Friday, July 24, 2020

Miscellany for Summer, 2020

As it happens sometimes, I had been on Ancestry several days ago. While there, I checked out some DNA relatives. Many had some genetic heritage in common, but others had distinctly different mixes - for example, Italian genes.

Now, I'm about as boring a heritage as you can get - 98+ % White Euro:
  • 65% English, Irish, and Scottish - mostly English. No connection to royalty or people of influence, just your basic farmers, a few miners and, later, mechanics. Mostly settled into the Ohio River Valley region - Ohio, Pennsylvania (near Pittsburgh), and the part of Virginia that later became WV. A few of those VA ancestors landed in the New England area, stayed for a few years, but, by the time of the American Revolution, had settled into the place my Dad emigrated from after WWII.
  • 33% Northwestern Europe - Western Germany/Eastern France (borders weren't too solid around then), Holland (before it became The Netherlands), and possibly Southern France.
  • A teeny smidge of Who The Hell Knows? Anything less than 2% is up for grabs, and may indicate errors.
From my Dad's side, we get the Blue-eyed Blondes (Dad was called "Whitey" in his youth for his platinum hair, which my brother also got). From Mom's side, again, Blue eyes, but with Brown or Red hair. I was a Strawberry Blonde with dark hazel eyes (they looked almost Brown, leading to some concern when I read about genetics in high school). Facially, I favor my Dad's side, but have the coloring of my mother's family.

But, my general heritage is well known, both genetically through DNA, but also through documented lineage (I've located official government papers, but also have family Bibles, stories, and newspaper accounts).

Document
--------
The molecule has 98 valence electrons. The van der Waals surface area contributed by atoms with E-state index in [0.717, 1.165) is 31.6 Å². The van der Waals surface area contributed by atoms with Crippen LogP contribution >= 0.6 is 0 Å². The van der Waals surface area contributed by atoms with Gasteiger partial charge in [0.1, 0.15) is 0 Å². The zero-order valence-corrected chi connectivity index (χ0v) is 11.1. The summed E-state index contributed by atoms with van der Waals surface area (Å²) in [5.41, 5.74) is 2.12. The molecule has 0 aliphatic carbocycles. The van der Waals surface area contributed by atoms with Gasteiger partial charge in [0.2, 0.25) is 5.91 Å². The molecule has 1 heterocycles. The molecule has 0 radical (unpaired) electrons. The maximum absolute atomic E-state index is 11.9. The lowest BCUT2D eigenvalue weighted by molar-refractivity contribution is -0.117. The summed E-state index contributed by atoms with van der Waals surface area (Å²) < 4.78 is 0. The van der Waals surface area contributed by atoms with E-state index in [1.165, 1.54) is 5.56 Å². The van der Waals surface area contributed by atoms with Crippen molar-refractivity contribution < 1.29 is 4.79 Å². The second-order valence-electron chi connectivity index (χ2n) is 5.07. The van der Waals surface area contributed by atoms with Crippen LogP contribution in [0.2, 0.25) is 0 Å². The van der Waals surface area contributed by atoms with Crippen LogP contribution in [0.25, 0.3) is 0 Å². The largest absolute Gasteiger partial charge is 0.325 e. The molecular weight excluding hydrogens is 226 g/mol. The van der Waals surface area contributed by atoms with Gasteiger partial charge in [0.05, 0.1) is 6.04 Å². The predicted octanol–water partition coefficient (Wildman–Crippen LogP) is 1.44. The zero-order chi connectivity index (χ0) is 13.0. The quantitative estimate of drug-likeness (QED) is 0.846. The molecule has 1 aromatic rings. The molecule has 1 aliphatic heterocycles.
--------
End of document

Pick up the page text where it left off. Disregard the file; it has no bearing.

Most Black people in this country aren't so blessed in knowing from whom, and where, their family originated. Henry Louis Gates, of the show Finding Your Roots, has delighted many of his guests with helping them to find out that unknown ancestry. It's a treat to watch the surprise and excitement with which the seekers find their connections to heroes, villains, and everyday people.

There needs to be research money available for Black researchers, or those people willing to focus on the genetics of Black people, to improve the health of our fellow Americans of African heritage. It's a big job, but, surely, someone like Bill Gates could be persuaded to fund that effort. If only a few discoveries came out of it, such as methods of reducing diabetes or high blood pressure, that would pay for itself in lower costs in health care, and improved life expectancy for a substantial part of the population.

It's certainly worth the effort and money.

Another post on the Assistant Village Idiot site that caught my eye was on migrations of populations, and how that affected both culture and genetics. My own ancestors kept mostly to a very small corridor of land, from WV to PA to OH, in an area that is roughly along what is today I-77.

Don't knock Virtue Signaling - those that engage in it may be on to something. And, speaking of those who hope to signal their membership in a privileged class, look here for some interesting thinking about that. The post also provides some provocative ideas about how this all relates to the C-19 shutdowns and the protests that followed - both the small business revolt, and the semi-professional protesters that hijacked the unrest for their own aims.

Schools may be heading for extinction - at least, as they are currently structured. The C-Killa virus has led many school systems, fearful of lawsuits if they were to gather those little walking/talking germ-carriers in a confined place, have largely chosen to keep them home/online for a few more weeks/months. In Cleveland, Chicago, and Charlotte/nearby cities, the school boards, confronted by organized hordes of teachers, have capitulated to pressure, and, once again, kicked the can down the road.

This, despite massive quantities of EVIDENCE that the C-bomb is almost completely without lasting effects on K-8 students. High school students are more vulnerable - which might be, in part, as that is also the age when weight, and diabetes-2 skyrockets. Both conditions have been linked with what is called co-morbidity. Co-morbidity means: while for most people this isn't a killer disease, for those who have one or more of these factors - girl, you in danger (as Whoopi said to Demi Moore in Ghost).